Wiese was drafted 11th overall by the Sparks in 2017 and has played her entire WNBA career in Los Angeles. Her first two seasons were unremarkable, but she has been a favorite of Fisher’s since he became coach in 2019 as a fellow lefty guard with a deadly 3-point jumper. Wiese shot 47.2 percent from beyond the arc last year, and the Sparks offense took a noticeable hit (about three points per 100 possessions) when she suffered an ankle injury during the last week of the regular season.
Watts is already 24, so the Sparks didn’t draft her for potential; they expect her to compete now, but it’s unclear if she’s for the challenge. Watts only shot 32.5 percent from three at North Carolina and 47.5 percent on twos. Watts also had more turnovers than assists in her college career, though presumably her ball-handling responsibilities would be lighter on the Sparks than with the Tar Heels.
Guirantes had about the same shooting percentages from the field in her college career, though she had an upward trajectory and shot 10 percent better from the foul line than Watts (83.3 to 72.2). Guirantes also ranked in the 90th percentile of collegians among pick-and-roll ball handlers, so she has some extra tools to her game.
Based on their pre-draft evaluations, one would expect Guirantes to beat out Watts for a roster spot. However, the Sparks just used a first-round pick on Watts, and conceding that Guirantes is a better player despite their draft positions might be a tough pill to swallow.
Both rookies could make the roster if one of them beats out Augustus. Surprisingly, the WNBA legend is only on a training camp deal, and considering the Sparks aren’t expected to compete for a title this season, they might be better off prioritizing youth than the soon-to-be 37-year-old. Augustus was a key veteran presence for the development of Anigwe and Cooper a year ago and still provides some spacing with one of the sweetest pull-up jumpers in league history. It’s also hard to see the team cutting a player of Augustus’ stature, even if L.A. would be justified in going younger.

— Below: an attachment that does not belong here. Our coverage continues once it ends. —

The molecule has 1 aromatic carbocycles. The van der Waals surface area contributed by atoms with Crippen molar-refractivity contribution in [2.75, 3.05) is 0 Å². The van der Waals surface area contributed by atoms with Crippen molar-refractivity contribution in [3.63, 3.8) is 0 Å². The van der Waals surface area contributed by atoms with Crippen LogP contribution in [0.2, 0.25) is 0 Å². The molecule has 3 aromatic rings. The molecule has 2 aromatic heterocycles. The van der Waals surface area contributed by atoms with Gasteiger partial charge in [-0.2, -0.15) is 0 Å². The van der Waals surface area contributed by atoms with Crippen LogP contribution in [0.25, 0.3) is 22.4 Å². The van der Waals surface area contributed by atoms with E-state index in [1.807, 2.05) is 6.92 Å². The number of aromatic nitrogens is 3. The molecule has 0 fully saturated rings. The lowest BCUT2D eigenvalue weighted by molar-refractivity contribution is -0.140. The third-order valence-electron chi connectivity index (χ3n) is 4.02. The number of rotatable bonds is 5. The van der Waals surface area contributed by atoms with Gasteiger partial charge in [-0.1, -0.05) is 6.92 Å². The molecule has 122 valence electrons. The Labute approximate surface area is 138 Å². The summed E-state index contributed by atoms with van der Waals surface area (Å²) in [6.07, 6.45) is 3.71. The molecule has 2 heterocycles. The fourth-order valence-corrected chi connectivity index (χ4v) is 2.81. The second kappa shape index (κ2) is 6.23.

Holmes and Coffey seem like they were signed for preseason depth, though positionally, they both provide some insurance on the wing as well as defensive tenacity. Holmes contributed to a good Connecticut team last year and fits within the fast-paced, athletic ethos that the Sparks are hoping to play with this season. Coffey was similarly useful for a Phoenix team that advanced as far into the playoffs as L.A. did, and she said she hoped her versatility and ability to play multiple positions would help her stick with the Sparks.
Whoever makes the team will be part of a new chapter for this franchise, the first-ever roster without Lisa Leslie or Candace Parker. It will be interesting to see how much the organization tries to hold on to reminders of its past, or if it charts a new path forward. The departures in free agency seemed to force the Sparks into the latter strategy, and they added three talented players in this year’s draft who should further nudge them that way.
“Training camp is gonna be different in a lot of ways, and we’re excited about getting to that point, and I think our players are excited about it,” Fisher said. “It’s a new era of Sparks basketball and we’re moving in a different direction, and I think everyone’s looking forward to the process and the journey.”